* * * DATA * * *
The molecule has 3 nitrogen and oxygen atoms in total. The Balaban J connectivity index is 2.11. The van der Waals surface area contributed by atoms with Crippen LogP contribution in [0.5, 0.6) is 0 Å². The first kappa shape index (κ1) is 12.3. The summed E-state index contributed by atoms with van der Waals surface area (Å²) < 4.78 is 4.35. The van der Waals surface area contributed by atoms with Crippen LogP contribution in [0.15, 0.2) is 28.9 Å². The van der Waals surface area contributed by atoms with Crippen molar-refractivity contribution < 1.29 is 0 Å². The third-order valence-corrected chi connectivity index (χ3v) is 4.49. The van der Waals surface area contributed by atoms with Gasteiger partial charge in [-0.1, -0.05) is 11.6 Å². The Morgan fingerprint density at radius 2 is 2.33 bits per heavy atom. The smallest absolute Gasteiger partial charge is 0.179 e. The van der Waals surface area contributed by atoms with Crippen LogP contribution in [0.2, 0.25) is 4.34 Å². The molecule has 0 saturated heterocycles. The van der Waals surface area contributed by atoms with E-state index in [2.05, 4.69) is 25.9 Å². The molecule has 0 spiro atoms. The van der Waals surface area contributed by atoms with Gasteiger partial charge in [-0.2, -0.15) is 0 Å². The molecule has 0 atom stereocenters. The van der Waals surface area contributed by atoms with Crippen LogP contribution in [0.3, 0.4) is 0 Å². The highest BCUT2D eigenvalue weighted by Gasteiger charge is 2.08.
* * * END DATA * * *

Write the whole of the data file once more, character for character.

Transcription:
The molecule has 3 nitrogen and oxygen atoms in total. The Balaban J connectivity index is 2.11. The van der Waals surface area contributed by atoms with Crippen LogP contribution in [0.5, 0.6) is 0 Å². The first kappa shape index (κ1) is 12.3. The summed E-state index contributed by atoms with van der Waals surface area (Å²) < 4.78 is 4.35. The van der Waals surface area contributed by atoms with Crippen LogP contribution in [0.15, 0.2) is 28.9 Å². The van der Waals surface area contributed by atoms with Crippen molar-refractivity contribution < 1.29 is 0 Å². The third-order valence-corrected chi connectivity index (χ3v) is 4.49. The van der Waals surface area contributed by atoms with Gasteiger partial charge in [-0.1, -0.05) is 11.6 Å². The Morgan fingerprint density at radius 2 is 2.33 bits per heavy atom. The smallest absolute Gasteiger partial charge is 0.179 e. The van der Waals surface area contributed by atoms with Crippen LogP contribution in [0.2, 0.25) is 4.34 Å². The molecule has 0 saturated heterocycles. The van der Waals surface area contributed by atoms with E-state index in [2.05, 4.69) is 25.9 Å². The molecule has 0 spiro atoms. The van der Waals surface area contributed by atoms with Gasteiger partial charge in [-0.2, -0.15) is 0 Å². The molecule has 0 atom stereocenters. The van der Waals surface area contributed by atoms with Crippen LogP contribution in [0.3, 0.4) is 0 Å². The highest BCUT2D eigenvalue weighted by Gasteiger charge is 2.08.